In 1903, black civil rights activist and author W.E.B. Du Bois wrote in his most famous book, The Souls of Black Folk, “I sit with Shakespeare and he winces not”. Du Bois figured that unlike your average early 20th century American racist, Shakespeare wouldn’t give a damn that he (Du Bois) was black. Because intellect and art transcend racial boundaries. Or so they should.
Alice Walker–also a black civil rights activist and author of The Color Purple (the book you read in Grade 9 English if your class wasn’t reading The Catcher in the Rye) doesn’t care if her readers are black. She does, however, care if they are Israeli Jews.
The Pulitzer Prize winning author and supporter of the Palestinian Campaign for the Academic and Cultural Boycott of Israel, recently wrote a letter to an Israeli publisher, Yediot Books, confirming she can’t in good conscience allow The Color Purple to be published in Hebrew and sold in Israel, where an apartheid regime brutally oppresses the Palestinian people.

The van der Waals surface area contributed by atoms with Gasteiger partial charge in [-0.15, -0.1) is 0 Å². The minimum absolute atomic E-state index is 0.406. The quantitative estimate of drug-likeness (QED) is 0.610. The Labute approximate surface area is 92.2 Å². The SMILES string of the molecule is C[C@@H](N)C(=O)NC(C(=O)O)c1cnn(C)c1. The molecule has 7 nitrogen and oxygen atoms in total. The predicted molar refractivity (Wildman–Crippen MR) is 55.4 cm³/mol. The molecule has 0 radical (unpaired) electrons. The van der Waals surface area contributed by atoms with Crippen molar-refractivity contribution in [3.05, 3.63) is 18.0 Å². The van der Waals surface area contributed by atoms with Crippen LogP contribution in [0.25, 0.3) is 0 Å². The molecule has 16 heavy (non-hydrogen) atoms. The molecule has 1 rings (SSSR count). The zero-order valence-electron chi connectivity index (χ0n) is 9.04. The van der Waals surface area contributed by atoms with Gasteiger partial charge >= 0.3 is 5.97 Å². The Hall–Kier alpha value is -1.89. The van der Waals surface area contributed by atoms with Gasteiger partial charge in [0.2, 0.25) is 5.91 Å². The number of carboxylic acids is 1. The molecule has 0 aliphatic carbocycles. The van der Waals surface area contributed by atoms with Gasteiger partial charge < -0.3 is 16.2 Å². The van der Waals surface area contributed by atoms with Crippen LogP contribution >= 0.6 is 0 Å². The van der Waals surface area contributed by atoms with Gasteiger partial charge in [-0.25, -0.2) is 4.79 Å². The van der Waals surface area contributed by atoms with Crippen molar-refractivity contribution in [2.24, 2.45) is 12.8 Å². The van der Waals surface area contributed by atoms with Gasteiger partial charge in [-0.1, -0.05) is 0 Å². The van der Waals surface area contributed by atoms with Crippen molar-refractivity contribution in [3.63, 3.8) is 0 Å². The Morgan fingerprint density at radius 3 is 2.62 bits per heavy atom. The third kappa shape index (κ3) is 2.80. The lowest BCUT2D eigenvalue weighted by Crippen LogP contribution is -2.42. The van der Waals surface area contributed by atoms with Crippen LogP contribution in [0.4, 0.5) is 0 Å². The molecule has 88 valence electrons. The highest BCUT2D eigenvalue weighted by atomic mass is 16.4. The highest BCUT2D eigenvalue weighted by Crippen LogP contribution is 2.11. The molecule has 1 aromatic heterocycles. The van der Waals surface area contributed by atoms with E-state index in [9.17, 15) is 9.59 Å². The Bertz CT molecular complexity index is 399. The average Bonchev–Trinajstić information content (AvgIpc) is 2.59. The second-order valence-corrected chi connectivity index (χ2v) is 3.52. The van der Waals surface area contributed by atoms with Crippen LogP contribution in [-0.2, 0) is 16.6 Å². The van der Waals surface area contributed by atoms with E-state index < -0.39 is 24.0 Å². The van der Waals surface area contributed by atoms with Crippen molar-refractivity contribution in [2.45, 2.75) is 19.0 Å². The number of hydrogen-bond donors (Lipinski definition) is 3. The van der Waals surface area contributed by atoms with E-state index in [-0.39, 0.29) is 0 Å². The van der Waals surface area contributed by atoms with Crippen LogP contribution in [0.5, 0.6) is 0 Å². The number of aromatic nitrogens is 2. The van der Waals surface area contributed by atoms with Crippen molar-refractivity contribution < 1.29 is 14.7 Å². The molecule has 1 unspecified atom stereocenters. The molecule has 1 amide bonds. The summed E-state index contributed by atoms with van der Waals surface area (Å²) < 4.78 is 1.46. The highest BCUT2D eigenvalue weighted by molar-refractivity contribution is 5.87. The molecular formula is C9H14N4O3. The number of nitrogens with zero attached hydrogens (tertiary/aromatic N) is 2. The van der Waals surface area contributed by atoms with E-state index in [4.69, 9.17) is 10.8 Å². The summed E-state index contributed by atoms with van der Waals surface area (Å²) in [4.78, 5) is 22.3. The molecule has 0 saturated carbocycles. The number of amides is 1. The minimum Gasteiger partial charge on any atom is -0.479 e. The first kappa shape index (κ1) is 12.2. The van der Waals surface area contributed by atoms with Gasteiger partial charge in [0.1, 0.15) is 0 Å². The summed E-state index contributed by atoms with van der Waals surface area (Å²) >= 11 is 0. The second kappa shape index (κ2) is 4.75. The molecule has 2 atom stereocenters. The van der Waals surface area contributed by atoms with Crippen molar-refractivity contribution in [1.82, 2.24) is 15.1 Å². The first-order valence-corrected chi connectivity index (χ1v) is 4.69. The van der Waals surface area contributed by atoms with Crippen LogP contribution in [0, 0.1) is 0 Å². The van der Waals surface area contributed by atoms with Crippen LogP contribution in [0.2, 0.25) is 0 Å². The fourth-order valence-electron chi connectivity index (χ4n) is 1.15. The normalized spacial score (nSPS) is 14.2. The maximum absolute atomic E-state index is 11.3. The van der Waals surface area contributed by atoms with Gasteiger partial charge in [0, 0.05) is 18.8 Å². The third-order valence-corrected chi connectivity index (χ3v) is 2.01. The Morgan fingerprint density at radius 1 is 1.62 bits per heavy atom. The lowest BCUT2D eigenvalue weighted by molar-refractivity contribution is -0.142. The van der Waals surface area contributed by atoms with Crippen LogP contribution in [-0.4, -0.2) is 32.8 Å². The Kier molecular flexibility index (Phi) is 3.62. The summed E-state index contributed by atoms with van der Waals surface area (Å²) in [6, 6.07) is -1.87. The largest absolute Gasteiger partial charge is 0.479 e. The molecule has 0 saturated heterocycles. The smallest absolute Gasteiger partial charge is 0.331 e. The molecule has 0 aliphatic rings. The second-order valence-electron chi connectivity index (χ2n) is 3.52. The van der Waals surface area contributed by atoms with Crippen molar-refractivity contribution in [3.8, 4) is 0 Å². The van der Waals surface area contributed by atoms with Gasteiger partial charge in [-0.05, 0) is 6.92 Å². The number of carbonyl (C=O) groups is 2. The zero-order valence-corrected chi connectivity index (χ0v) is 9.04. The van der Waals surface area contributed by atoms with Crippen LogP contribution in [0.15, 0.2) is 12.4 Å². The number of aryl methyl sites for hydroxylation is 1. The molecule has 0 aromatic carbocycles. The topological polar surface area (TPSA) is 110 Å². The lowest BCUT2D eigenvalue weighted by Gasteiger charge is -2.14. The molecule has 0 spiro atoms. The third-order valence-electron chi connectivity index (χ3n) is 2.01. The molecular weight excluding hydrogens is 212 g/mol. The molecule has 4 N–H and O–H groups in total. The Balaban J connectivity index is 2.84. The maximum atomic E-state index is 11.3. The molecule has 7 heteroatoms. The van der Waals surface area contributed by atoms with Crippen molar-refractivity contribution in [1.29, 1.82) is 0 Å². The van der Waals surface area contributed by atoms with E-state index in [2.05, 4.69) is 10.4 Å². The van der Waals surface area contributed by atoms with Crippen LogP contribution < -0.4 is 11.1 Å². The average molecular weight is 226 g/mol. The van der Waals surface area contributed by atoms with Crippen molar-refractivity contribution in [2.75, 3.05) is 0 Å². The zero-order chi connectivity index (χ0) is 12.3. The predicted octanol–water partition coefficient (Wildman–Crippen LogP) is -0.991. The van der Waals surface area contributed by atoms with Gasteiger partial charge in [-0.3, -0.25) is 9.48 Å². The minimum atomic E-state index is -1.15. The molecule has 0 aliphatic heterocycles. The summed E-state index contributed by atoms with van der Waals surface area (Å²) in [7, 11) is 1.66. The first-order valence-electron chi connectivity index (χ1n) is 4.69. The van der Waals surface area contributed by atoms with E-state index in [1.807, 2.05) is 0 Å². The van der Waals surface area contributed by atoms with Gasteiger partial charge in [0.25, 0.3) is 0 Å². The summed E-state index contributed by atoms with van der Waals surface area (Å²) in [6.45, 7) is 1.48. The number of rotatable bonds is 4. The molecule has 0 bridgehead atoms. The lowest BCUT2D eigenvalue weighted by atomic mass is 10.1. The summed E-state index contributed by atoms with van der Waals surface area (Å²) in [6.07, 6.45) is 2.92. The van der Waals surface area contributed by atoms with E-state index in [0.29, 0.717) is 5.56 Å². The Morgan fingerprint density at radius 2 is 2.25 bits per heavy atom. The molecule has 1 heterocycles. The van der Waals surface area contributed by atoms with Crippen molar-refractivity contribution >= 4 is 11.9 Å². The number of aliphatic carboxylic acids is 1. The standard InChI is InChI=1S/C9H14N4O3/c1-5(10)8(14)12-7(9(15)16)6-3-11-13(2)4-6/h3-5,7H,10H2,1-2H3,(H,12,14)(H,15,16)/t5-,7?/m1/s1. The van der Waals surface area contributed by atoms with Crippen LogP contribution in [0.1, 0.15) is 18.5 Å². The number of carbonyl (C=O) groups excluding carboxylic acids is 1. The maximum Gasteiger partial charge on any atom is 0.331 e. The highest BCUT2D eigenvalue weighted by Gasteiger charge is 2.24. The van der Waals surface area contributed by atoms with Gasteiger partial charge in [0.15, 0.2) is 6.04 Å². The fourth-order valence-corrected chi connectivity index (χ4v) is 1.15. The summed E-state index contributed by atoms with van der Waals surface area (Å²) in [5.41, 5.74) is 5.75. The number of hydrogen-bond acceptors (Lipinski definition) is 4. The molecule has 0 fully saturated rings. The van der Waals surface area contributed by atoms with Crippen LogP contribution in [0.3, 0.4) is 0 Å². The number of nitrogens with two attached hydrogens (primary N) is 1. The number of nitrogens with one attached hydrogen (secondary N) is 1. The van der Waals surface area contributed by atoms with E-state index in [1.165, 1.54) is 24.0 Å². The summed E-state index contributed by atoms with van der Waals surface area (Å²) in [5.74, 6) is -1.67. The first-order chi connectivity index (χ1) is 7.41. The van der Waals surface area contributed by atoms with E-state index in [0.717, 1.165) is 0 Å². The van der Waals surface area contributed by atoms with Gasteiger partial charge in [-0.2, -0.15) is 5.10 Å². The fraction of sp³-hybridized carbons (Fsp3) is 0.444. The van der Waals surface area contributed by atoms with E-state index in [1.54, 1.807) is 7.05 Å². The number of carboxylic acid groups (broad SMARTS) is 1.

Sit with Alice Walker and she winces a lot.
I don’t share Walker’s world view. But if I did–if I believed Israel embodied the very opposite of equality and dignity–I would probably want The Colour Purple, a book about the profound importance of equality and dignity–to be translated into Hebrew and read in every single grade school classroom across Israel.
But what can you expect from someone who thinks an “Academic and Cultural Boycott” is a viable solution to any problem. That’s right: refuse a place you think is void of human rights a book about the importance of human rights–out of spite.
Thank you Alice Walker for proving my point: anti-Zionist activists hate Israel more than they hate oppression–and worse, more than they love peace.